Three-Minute Fiction: Sorry For Your LossHi, it's me — Christine. I can't believe you still have this number. That I still remember it. But there's your voice on the machine ... like no time has passed. I'm so sorry for your loss, Nick, for your mom. Can anyone else hear this? [PRESS # TO ERASE AND RERECORD YOUR MESSAGE]
Hi, it's me — Christine. I can't believe you still have this number. That I still remember it. But there's your voice on the machine ... like no time has passed. I'm so sorry for your loss, Nick, for your mom. Can anyone else hear this? [PRESS # TO ERASE AND RERECORD YOUR MESSAGE]
# Hi Nick, it's Christine. Christine Williams. Remember? It's been a long time. I called because — I know it's tough right now. I'm sorry to hear about the death of ... that your mom passed — try and say something real. [PRESS # TO ERASE AND RE-RECORD YOUR MESSAGE]
# Nick, it's Christine. Hey, long time, no anything. Too jaunty. [PRESS # TO ERASE AND RE-RECORD YOUR MESSAGE]
# Hi Nick, it's Christine. Stacy told me about your mom. It was in the paper here, too. How are you? What a thing to say, I'm sorry. For everything. Your mom and I — well, whatever, you know, but I was still fond of her. Is that what I was? [PRESS # TO ERASE AND RE-RECORD YOUR MESSAGE]
# Nick, it's Chris. I'm so sorry. I'm in town, and I wanted to come over—bring you dinner or something. Stacy said you're single again. I left that guy—you called it, ha! Maybe now we can—no, please no, let me press the right button here [PRESS # TO ERASE AND RE-RECORD YOUR MESSAGE]
# Nick, it's me, Chris. Christine. I'm sorry about your mom. I've been thinking about you. About her. For some reason, about the time she picked up the phone and said, "you two are too young to be this serious." Remember how we laughed when she spit out the words, "two and too"? I tried so hard to get her to like me. It's weird, I have a daughter now. She's the same age as we were. Can you imagine? Can you imagine? [PRESS # TO ERASE AND RE-RECORD YOUR MESSAGE]
# Christine, it's Nick, love of your life. Nice ... [PRESS # TO ERASE AND RERECORD YOUR MESSAGE]
# Hi Nick, it's Christine. It's been so long. I'm in town. Listen, I'm sorry to hear about your mom. I'll never forget the house on del Cielo. Her garden — those ocotillo with the octopus arms and the squat prickly pears in front of the gate? How we said she planted them to keep girls like me away? [PRESS # TO ERASE AND RE-RECORD YOUR MESSAGE]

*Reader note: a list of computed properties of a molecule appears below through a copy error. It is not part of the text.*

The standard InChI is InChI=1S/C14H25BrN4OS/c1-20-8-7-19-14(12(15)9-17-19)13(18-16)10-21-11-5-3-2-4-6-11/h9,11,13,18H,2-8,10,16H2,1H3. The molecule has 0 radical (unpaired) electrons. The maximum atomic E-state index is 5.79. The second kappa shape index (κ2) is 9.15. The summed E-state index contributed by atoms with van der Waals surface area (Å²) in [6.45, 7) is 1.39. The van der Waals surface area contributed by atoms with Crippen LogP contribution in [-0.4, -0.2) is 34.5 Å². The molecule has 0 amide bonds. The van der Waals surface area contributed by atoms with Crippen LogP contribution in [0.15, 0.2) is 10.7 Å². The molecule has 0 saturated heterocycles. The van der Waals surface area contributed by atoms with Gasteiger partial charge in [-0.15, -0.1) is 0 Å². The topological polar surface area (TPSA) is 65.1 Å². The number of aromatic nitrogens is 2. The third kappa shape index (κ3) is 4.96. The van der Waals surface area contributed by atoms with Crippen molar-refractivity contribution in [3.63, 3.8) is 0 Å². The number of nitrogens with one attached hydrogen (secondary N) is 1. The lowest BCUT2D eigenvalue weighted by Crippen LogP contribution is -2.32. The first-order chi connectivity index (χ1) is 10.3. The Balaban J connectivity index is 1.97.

# Nick, it's Chris. I'm in town, would love to see you. I'm sorry about your mom. It's so hard to find the right words. I'm rambling — nervous. So much to say. I keep thinking about the old days. It's weird, I have a teenager now. A daughter, the same age as we were. I think about us, and it's hard. I think about skiing and finding that circle of pine trees. About pretending the clouds were our kids and giving them all Greek god names. About sitting at dinner with our faces bright red. Your mom thought we were up to something, but we were just burned from the sun and the wind and the future shining down hard all around us. [PRESS # TO ERASE AND RE-RECORD YOUR MESSAGE]
# It's me. I'm in town. I'm sorry. [PRESS # TO ERASE AND RE-RECORD YOUR MESSAGE]
# It's me. Call me back. Please. This is Christine. [PRESS * TO SEND YOUR MESSAGE]
Did you leave a message after our prompt? For Round 10 of Three-Minute Fiction, we asked you to submit a short story in the form of a voice mail message. For this contest, the original fiction must be read in about three minutes, no more than 600 words.
After four weeks and more than 4,000 stories, we have a winner.
Graduate students at 14 different writing programs across the country helped read the Round 10 submissions. They passed the best of the best along to our judge this round, novelist Mona Simpson.
"There was a great variety, and it was surprising voice mail messages ... some were hilarious," Simpson tells Guy Raz, contest curator and host of NPR's TED Radio Hour.
Aside from the winning story, a couple of other entries stood out for Simpson. In Eric Bronner's "Everything's Under Control," a zookeeper has released an elephant for unknown reasons and uses his one phone call from jail to explain how to correct the situation. The voice mail left in Jacqui Higgins-Dailey's story, "After the Tone,"is from a girlfriend to her boyfriend about their incompatibility, and she uses a dog pulling away from its owner as a metaphor.
"It's funny at moments, and yet it's very strikingly yearning," Simpson says.
The story is a series of attempts at leaving a voice mail, which gives a rare perspective, Simpson says.
"I love the way she considers these various things she wants to say but erases them and what she finally comes to," she says. "Even though it's a vocal story, we get the privilege of hearing her thinking as well to herself."
Rubenson says she was excited by the prompt, and her idea came from the challenge of finding the right thing to say.
"There's always things that need to be said but aren't, or things that get said that shouldn't," she says. "And I struggle with that a lot, and I think it's kind of a universal thing."
Rubenson's story will be published in the next issue of The Paris Review. She will also receive a signed copy of Simpson's latest book, My Hollywood.